This is Mike Theuer's signature. Mike creates pencil portraits and watercolor portraits from your photographs

My watercolor painting process


how I critique my watercolor portraits

how I critique my watercolor portraits refernce photo

Let me to explain my process in painting this watercolor portrait.
     Before I did anything, I determined my 'focus.' Focus is what I wanted a viewer of the final portrait to see (or feel). I gleaned my focus from what struck me most about the reference photo I was given by my customer to paint — how gentle the dogs' eyes looked!

1.  First, I painted the entire portrait in my mind. I tried to envision each color, each brush I would use, every step below.

2.  Second, I cropped the customer's reference photo to direct more attention to the dogs' eyes, and make the composition a bit more balanced. I did this in my head, but cropping by using thumbnail sketches works well. Then I drew an outline of the major features using a dark pencil (4B). (See more detail about composition in my drawing lesson on 'composition.')

3.  Next I determined where the strongest light source was, and if I wanted to alter the lighting. For example, considering my focus (gentle eyes) how bright should the lightest spot be? How dark the darkest spot? (See this notion explained in more detail in my painting lesson on 'light movement.') I decided 'gentle eyes' begged for softer shadows between and under the dogs, as well as more contrast in the eyes to draw attention there.

4.  Fourth, I mixed all my colors. And on a piece of scrap paper I tested each color individually for hue/intensity and together for harmony. I'm not going to list my colors here because I think it might be best to trust yourself to pick them. You probably feel more challenged, more surprised by your own preferences, and probably more rewarded by the result. Anyway, I tried as always to mix enough of each color so I wouldn't run out while painting.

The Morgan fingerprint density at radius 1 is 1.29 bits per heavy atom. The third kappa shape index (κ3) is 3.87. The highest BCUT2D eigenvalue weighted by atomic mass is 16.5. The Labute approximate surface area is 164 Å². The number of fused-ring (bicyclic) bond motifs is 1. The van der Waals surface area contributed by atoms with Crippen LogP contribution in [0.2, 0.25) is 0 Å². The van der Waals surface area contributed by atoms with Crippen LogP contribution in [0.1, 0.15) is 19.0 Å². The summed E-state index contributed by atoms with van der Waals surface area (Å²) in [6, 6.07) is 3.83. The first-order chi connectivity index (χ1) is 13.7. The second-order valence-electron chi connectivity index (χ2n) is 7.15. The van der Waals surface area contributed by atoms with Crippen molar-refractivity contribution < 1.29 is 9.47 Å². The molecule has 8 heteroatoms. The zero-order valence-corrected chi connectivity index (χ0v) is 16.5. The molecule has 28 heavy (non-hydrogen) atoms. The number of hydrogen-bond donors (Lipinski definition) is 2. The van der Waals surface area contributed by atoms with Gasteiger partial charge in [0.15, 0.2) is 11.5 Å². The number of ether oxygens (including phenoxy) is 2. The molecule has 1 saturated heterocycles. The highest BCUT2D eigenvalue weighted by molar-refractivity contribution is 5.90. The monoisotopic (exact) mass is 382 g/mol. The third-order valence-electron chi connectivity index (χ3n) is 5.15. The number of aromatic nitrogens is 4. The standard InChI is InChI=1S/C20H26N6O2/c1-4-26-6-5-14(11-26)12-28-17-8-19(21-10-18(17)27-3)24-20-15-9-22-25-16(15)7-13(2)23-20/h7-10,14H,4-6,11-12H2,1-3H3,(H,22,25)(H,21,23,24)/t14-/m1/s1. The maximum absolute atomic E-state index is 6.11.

5.  I painted the couch. I did so by masking the dogs with a regular, latex masking fluid first. Next I painted the couch by wetting the paper with clean water, and painting my colors on wet so the colors would run together and look more smooth like the couch surface as a result. When the couch dried, I painted some subtle shadows in the folds. And I created highlights along the folds by removing some dried paint with a clean, wet, and small oil-paint brush dabbing away the loosened paint with a clean rag. I painted until I felt the couch was finished. And I let it dry.

6.  Next I removed the masking from the dogs. And I painted them. For the dog's sharp features, I painted only on dry layering my colors from lightest to darkest, allowing each layer of paint to dry before adding the next layer. This way I built up intensity and lastly added shadows. Then I used a small, damp, watercolor brush to blend the edges of the layers together around the eyes. I wanted more smoothness and realism around the eyes in hopes the realism would draw your attention.

7.  Seventh, since watercolor often leaves a dark edge or 'halo' after it dries, I used a small damp brush again to soften all halos on the lighted side.

8.  Finally, I corrected subtle problems by looking at my painting anew or with fresh eyes. Fresh eyes are usually achieved by looking at your work an hour or so later, but I often saw this painting anew much faster by turning it upside down, squinting, or looking at it in a mirror. Fresh eyes helped me see and fix problem areas. (See my lesson on 'watercolor critique' or 'light movement' for more details on seeing with fresh eyes.)

That's it!
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